In fact, in an invited commentary, Dean Ornish, M.D., of the University of California, San Francisco, writes: "In addition to their health benefits, the food choices we make each day affect other important areas as well. What is personally sustainable is globally sustainable. What is good for you is good for our planet." It's not a good idea to form a habit of eating red meat daily. Are you still dying for that burger? Nearly three-quarters of the study participants reported eating one or more daily servings of red meat.
Eating a single serving of red meat per day may raise the risk of early death, a new study found, according to the ABC news article, "Red Meat Tied to Increased Mortality Risk." The study, which followed more than 120,000 American men and women, linked daily consumption of unprocessed red meat with a 13 percent increase in mortality risk.
"More than 75 percent of the $2.6 trillion in annual U.S. health care costs are from chronic disease. Eating less red meat is likely to reduce morbidity from these illnesses, thereby reducing health care costs," Dr. Ornish comments. Now a new study shows that eating more red meat appears to be associated with an increased risk of all-cause mortality and death from cardiovascular disease and cancer.
On the other hand, substituting other foods including fish and poultry for red meat is associated with a lower mortality risk, according to a study published online first by Archives of Internal Medicine, one of the JAMA/Archives journals.
Meat is a major source of protein and fat in many diets and previous studies suggest that eating meat is associated with increased risk for diabetes, cardiovascular disease (CVD) and certain cancers, the authors write in their study background. An Pan, Ph.D., of the Harvard School of Public Health, Boston, and colleagues analyzed data from two prospective cohort studies with repeated measures of diet and up to 28 years of follow-up.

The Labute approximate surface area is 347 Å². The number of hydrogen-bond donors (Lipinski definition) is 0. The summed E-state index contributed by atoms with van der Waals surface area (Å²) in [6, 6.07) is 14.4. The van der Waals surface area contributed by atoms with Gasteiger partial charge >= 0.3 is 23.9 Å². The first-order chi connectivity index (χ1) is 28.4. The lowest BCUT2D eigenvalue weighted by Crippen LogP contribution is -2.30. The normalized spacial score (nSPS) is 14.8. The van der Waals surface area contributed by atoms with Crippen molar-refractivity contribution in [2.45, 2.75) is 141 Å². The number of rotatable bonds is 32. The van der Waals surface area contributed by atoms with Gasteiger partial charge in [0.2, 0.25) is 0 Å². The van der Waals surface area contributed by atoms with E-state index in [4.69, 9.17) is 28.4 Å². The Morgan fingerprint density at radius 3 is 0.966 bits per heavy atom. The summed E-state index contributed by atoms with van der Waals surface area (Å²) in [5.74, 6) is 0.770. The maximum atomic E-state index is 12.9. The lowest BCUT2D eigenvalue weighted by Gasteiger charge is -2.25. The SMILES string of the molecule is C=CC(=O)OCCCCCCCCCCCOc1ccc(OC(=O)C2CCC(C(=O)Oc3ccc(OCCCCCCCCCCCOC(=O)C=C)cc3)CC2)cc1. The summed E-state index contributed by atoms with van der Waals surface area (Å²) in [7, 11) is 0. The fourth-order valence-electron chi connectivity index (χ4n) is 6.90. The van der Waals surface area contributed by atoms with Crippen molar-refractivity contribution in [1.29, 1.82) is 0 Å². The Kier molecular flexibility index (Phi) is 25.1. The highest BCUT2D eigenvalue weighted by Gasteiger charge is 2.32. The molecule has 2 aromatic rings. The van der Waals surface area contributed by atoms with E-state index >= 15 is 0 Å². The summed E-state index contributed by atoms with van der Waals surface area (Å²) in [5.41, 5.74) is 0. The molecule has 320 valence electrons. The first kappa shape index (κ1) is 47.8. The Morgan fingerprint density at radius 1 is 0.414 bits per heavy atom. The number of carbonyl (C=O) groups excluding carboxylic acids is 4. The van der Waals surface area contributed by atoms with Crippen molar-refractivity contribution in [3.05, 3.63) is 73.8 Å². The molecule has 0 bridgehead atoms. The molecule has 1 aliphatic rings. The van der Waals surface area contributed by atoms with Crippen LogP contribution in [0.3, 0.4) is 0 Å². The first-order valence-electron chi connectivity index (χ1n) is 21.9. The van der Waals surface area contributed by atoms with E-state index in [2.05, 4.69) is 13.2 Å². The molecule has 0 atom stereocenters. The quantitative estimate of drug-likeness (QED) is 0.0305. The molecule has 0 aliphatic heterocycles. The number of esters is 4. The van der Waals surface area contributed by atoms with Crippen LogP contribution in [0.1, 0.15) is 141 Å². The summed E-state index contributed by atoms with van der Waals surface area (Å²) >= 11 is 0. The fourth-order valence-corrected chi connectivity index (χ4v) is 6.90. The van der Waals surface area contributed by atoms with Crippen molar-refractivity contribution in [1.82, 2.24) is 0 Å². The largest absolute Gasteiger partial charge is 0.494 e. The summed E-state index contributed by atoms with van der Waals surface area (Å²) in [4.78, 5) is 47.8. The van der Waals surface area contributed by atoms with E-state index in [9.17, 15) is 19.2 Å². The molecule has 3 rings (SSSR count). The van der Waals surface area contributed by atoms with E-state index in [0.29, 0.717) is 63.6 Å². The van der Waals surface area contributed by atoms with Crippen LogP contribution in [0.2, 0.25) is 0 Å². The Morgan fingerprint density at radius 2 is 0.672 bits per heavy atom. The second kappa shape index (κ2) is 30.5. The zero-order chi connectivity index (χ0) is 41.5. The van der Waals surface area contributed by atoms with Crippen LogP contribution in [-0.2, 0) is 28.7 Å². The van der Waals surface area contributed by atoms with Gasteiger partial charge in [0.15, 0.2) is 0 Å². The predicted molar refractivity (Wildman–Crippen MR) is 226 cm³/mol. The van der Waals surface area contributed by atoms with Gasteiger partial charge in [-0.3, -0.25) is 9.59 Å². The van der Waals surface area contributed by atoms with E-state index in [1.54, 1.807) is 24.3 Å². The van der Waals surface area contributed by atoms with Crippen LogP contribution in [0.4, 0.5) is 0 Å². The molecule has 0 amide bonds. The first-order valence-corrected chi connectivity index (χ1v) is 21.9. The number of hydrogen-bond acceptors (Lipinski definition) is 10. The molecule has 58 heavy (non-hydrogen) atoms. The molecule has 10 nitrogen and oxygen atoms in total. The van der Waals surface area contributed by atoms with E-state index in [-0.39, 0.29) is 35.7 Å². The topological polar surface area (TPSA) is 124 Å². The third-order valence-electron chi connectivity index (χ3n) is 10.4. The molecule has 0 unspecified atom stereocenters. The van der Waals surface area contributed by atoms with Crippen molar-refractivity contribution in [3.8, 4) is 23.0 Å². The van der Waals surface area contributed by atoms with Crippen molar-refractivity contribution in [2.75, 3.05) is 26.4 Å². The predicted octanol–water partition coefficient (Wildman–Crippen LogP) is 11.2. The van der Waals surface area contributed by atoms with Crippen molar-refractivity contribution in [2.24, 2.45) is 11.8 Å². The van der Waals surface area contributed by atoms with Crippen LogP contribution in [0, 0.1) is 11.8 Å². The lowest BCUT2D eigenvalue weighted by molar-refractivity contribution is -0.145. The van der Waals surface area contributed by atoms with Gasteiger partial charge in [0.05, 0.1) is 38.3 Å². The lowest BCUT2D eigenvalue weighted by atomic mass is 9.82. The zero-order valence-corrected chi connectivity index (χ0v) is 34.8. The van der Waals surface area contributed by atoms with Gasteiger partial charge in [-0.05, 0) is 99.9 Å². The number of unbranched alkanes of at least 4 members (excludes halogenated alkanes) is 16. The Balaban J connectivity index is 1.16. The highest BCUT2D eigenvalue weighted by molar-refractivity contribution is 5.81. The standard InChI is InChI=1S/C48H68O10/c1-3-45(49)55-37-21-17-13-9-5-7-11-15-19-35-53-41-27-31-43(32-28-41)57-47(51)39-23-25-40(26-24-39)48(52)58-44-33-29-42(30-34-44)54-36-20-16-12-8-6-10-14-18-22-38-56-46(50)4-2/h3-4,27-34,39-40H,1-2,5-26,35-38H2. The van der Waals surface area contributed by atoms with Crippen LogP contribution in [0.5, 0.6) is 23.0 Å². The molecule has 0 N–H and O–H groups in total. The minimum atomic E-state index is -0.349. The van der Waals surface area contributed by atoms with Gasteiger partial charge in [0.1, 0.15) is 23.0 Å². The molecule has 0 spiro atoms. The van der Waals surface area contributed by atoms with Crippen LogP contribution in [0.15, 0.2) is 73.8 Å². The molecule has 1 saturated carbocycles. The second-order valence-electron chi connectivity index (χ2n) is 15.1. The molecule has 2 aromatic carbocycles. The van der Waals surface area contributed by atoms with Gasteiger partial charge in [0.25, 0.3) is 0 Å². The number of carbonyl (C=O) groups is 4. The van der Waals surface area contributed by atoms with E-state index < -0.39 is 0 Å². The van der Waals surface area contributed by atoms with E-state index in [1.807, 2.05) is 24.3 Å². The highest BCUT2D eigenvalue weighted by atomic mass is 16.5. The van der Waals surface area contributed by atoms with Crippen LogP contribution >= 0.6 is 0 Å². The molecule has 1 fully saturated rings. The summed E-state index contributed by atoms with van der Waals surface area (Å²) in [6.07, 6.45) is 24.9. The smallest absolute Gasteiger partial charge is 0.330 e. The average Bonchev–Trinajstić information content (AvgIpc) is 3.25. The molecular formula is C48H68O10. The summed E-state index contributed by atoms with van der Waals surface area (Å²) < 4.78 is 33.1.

Data from 37,698 men and 83,644 women were used. Researchers documented 23,926 deaths, including 5,910 from CVD and 9,464 from cancer. "We found that a higher intake of red meat was associated with a significantly elevated risk of total, CVD and cancer mortality, and this association was observed for unprocessed and processed red meat, with a relatively greater risk for processed red meat," the authors comment, according to the news release. "Substitution of fish, poultry, nuts, legumes, low-fat dairy products and whole grains for red meat was associated with a significantly lower risk of mortality."
The elevated risk of total mortality in the pooled analysis for a one-serving-per-day increase was 12 percent for total red meat, 13 percent for unprocessed red meat and 20 percent for processed red meat, the results indicate. In their substitution analyses, the authors estimated that replacing one serving of total red meat with one serving of fish, poultry, nuts, legumes, low-fat dairy products or whole grains daily was associated with a lower risk of total mortality: 7 percent for fish, 14 percent for poultry, 19 percent for nuts, 10 percent for legumes, 10 percent for low-fat dairy products and 14 percent for whole grains.
"We estimated that 9.3 percent in men and 7.6 percent in women of total deaths during follow-up could be prevented if all the participants consumed fewer than 0.5 servings per day of total red meat in these cohorts," they comment in the news release. Check out the Archives of Internal Medicine for the study or its abstract, published online March 12, 2012. doi:10.1001/archinternmend.2011.2287; doi:10.1001/archinternmed.2012.174.